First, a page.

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Comment: Re:Derivative work (Score 1) 64

If the video contains anything copyrighted by the Indian government or by a corporation friendly to the Indian government, then anyone hosting the video is liable for copyright infringement. Not all countries recognize fair use to the same extent.

I always wanted to copyright my name, do something outrageous, and then sue all the media that runs a story on it.

Comment: Re:Lift the gag order first... (Score 1) 429

And none of this explains why comcast had such incredibly poor performance for netflix during off hours when the bandwidth wasn't being used (and was fast for everything else) and also how you could sign onto a VPN and your bandwidth to netflix instantly went to full speed.

I've had a couple people say Comcast wasn't throttling- but I think they are using a distinct definition when they say that because the result of comcast's configuration was reduced bandwidth (as in 2mbs vs 24mbs) for netflix vs other traffic.

Comment: Re:Just Askin' (Score 1) 220

by circletimessquare (#49202143) Attached to: Come and Take It, Texas Gun Enthusiasts (Video)

the current intepretation is a product of late 20th century judicial activism in an era of increasing crime and bernie goetz/ dirty harry style anger. it has to do with handguns, individual action, and urban environments

but the second amendment is about long guns, community action, and rural hinterland

as crime declined and continues to decline (due to the waning of the crack epidemic and better policing like COMPSTAT, not handgun ownership) we are at a crossroads where a loud minority insists hothead douchebags walking around half cocked with guns in civil society is good. it's fucking stupid, it's a recipe for unnecessary death, and doesn't impact crime at all

our social and economic peers control hand guns far better, and are not cesspools of rape, murder, and robbery. in fact, they are a mostly equivalent on crime measures as us, but a lot lower than us on measure of murder. because we're the morons with all the extra pointless easy guns

so we shall return to the original intent of the founding fathers: long guns, community action, and rural hinterland (no one wants to take away your shot gun, farmer/ hunter, and you deserve it), and do away with this late 20th century judicial activism about handguns, individual action, and urban environments

you get trained, tested, THEN you get a gun. and we will cut down on the USA's absolutely insane sky high homicide rate compared to our social and economic peers

do you see a problem here that needs correcting? the majority of americans do:

http://www.conferenceboard.ca/...

Comment: Exactly! Recognizing irony is key... (Score 1) 26

by Paul Fernhout (#49202077) Attached to: Is Cyber Arms Control a Lost Cause?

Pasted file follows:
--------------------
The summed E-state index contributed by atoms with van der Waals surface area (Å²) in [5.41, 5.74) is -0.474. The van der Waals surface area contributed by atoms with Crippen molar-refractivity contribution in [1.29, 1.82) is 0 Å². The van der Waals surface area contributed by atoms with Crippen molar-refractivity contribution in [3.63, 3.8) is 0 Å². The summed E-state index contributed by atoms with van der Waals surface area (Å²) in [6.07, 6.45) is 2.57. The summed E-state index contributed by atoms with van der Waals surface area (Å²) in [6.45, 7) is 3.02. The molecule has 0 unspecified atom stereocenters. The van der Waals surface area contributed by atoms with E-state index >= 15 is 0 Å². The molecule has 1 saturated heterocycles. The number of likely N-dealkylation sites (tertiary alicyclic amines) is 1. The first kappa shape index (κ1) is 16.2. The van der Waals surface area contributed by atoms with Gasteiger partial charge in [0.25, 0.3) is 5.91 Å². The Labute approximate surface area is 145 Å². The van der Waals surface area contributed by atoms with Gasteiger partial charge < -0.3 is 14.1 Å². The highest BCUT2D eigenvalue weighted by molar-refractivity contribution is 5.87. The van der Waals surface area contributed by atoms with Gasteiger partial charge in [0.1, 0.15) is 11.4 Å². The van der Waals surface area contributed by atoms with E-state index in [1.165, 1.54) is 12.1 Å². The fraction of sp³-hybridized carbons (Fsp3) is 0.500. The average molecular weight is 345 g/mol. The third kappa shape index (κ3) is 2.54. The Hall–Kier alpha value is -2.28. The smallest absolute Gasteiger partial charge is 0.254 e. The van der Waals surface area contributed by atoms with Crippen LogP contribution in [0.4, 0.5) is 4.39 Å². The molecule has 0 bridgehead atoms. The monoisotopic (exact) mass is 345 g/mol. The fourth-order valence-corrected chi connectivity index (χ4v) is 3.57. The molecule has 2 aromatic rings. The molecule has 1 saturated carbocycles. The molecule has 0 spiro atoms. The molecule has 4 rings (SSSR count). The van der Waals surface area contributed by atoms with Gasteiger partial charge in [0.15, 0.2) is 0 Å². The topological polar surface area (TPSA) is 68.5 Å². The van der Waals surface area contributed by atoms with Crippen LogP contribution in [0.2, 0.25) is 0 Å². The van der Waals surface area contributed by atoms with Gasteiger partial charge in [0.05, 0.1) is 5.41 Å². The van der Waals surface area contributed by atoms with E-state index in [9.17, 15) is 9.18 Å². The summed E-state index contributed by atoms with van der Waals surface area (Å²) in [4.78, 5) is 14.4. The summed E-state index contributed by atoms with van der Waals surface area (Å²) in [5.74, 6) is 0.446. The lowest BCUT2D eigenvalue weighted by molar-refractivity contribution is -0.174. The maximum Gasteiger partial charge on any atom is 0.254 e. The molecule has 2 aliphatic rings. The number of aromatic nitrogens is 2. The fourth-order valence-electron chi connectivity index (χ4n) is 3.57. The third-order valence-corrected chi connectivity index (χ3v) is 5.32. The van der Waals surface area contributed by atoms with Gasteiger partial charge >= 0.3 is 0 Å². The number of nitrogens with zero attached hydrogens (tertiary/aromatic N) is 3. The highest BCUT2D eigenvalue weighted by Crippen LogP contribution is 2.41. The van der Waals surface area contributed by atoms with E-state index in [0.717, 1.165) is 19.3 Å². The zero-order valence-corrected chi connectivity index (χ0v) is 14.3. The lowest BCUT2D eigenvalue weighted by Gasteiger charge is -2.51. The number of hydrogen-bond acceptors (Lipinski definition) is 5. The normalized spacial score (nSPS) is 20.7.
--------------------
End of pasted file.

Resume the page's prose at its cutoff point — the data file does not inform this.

As I wrote here: http://www.pdfernhout.net/reco...
" Military robots like drones are ironic because they are created essentially to force humans to work like robots in an industrialized social order. Why not just create industrial robots to do the work instead?
    Nuclear weapons are ironic because they are about using space age systems to fight over oil and land. Why not just use advanced materials as found in nuclear missiles to make renewable energy sources (like windmills or solar panels) to replace oil, or why not use rocketry to move into space by building space habitats for more land?
    Biological weapons like genetically-engineered plagues are ironic because they are about using advanced life-altering biotechnology to fight over which old-fashioned humans get to occupy the planet. Why not just use advanced biotech to let people pick their skin color, or to create living arkologies and agricultural abundance for everyone everywhere?
    These militaristic socio-economic ironies would be hilarious if they were not so deadly serious. Here is some dark humor I wrote on the topic: A post-scarcity "Downfall" parody remix of the bunker scene. See also a little ironic story I wrote on trying to talk the USA out of collective suicide because it feels "Burdened by Bags of Sand". Or this YouTube video I put together: The Richest Man in the World: A parable about structural unemployment and a basic income.
    Likewise, even United States three-letter agencies like the NSA and the CIA, as well as their foreign counterparts, are becoming ironic institutions in many ways. Despite probably having more computing power per square foot than any other place in the world, they seem not to have thought much about the implications of all that computer power and organized information to transform the world into a place of abundance for all. Cheap computing makes possible just about cheap everything else, as does the ability to make better designs through shared computing. I discuss that at length here: http://www.pdfernhout.net/post...
    There is a fundamental mismatch between 21st century reality and 20th century security thinking. Those "security" agencies are using those tools of abundance, cooperation, and sharing mainly from a mindset of scarcity, competition, and secrecy. Given the power of 21st century technology as an amplifier (including as weapons of mass destruction), a scarcity-based approach to using such technology ultimately is just making us all insecure. Such powerful technologies of abundance, designed, organized, and used from a mindset of scarcity could well ironically doom us all whether through military robots, nukes, plagues, propaganda, or whatever else... Or alternatively, as Bucky Fuller and others have suggested, we could use such technologies to build a world that is abundant and secure for all. ...